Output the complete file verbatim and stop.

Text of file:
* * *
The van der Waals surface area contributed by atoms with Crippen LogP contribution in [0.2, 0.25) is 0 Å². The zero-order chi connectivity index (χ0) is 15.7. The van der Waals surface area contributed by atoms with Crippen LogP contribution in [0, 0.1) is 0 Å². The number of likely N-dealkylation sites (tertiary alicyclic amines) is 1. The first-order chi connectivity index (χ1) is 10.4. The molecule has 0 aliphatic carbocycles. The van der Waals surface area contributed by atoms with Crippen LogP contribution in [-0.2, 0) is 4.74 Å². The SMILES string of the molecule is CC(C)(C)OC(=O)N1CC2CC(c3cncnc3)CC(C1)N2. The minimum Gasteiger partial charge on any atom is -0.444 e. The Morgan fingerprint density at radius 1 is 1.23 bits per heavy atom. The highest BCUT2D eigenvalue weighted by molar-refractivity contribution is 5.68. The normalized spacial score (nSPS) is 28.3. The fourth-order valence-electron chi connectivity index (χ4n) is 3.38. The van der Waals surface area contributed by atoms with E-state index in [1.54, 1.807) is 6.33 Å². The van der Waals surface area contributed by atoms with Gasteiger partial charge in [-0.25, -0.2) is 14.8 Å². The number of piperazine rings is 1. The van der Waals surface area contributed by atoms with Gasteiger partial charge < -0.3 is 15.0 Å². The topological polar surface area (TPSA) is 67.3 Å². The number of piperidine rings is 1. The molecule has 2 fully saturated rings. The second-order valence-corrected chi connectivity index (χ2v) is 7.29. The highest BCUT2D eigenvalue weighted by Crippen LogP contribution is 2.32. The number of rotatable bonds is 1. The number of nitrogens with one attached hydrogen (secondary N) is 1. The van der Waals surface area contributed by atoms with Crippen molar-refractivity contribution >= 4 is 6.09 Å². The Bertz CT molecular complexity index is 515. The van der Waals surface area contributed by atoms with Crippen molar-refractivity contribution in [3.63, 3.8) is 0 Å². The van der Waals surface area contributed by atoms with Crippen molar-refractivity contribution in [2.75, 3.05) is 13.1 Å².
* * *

The van der Waals surface area contributed by atoms with Crippen LogP contribution in [0.2, 0.25) is 0 Å². The zero-order chi connectivity index (χ0) is 15.7. The van der Waals surface area contributed by atoms with Crippen LogP contribution in [0, 0.1) is 0 Å². The number of likely N-dealkylation sites (tertiary alicyclic amines) is 1. The first-order chi connectivity index (χ1) is 10.4. The molecule has 0 aliphatic carbocycles. The van der Waals surface area contributed by atoms with Crippen LogP contribution in [-0.2, 0) is 4.74 Å². The SMILES string of the molecule is CC(C)(C)OC(=O)N1CC2CC(c3cncnc3)CC(C1)N2. The minimum Gasteiger partial charge on any atom is -0.444 e. The Morgan fingerprint density at radius 1 is 1.23 bits per heavy atom. The highest BCUT2D eigenvalue weighted by molar-refractivity contribution is 5.68. The normalized spacial score (nSPS) is 28.3. The fourth-order valence-electron chi connectivity index (χ4n) is 3.38. The van der Waals surface area contributed by atoms with E-state index in [1.54, 1.807) is 6.33 Å². The van der Waals surface area contributed by atoms with Gasteiger partial charge in [-0.25, -0.2) is 14.8 Å². The number of piperazine rings is 1. The van der Waals surface area contributed by atoms with Gasteiger partial charge < -0.3 is 15.0 Å². The topological polar surface area (TPSA) is 67.3 Å². The number of piperidine rings is 1. The molecule has 2 fully saturated rings. The second-order valence-corrected chi connectivity index (χ2v) is 7.29. The highest BCUT2D eigenvalue weighted by Crippen LogP contribution is 2.32. The number of rotatable bonds is 1. The number of nitrogens with one attached hydrogen (secondary N) is 1. The van der Waals surface area contributed by atoms with Crippen molar-refractivity contribution >= 4 is 6.09 Å². The Bertz CT molecular complexity index is 515. The van der Waals surface area contributed by atoms with Crippen molar-refractivity contribution in [3.63, 3.8) is 0 Å². The van der Waals surface area contributed by atoms with Crippen molar-refractivity contribution in [2.75, 3.05) is 13.1 Å².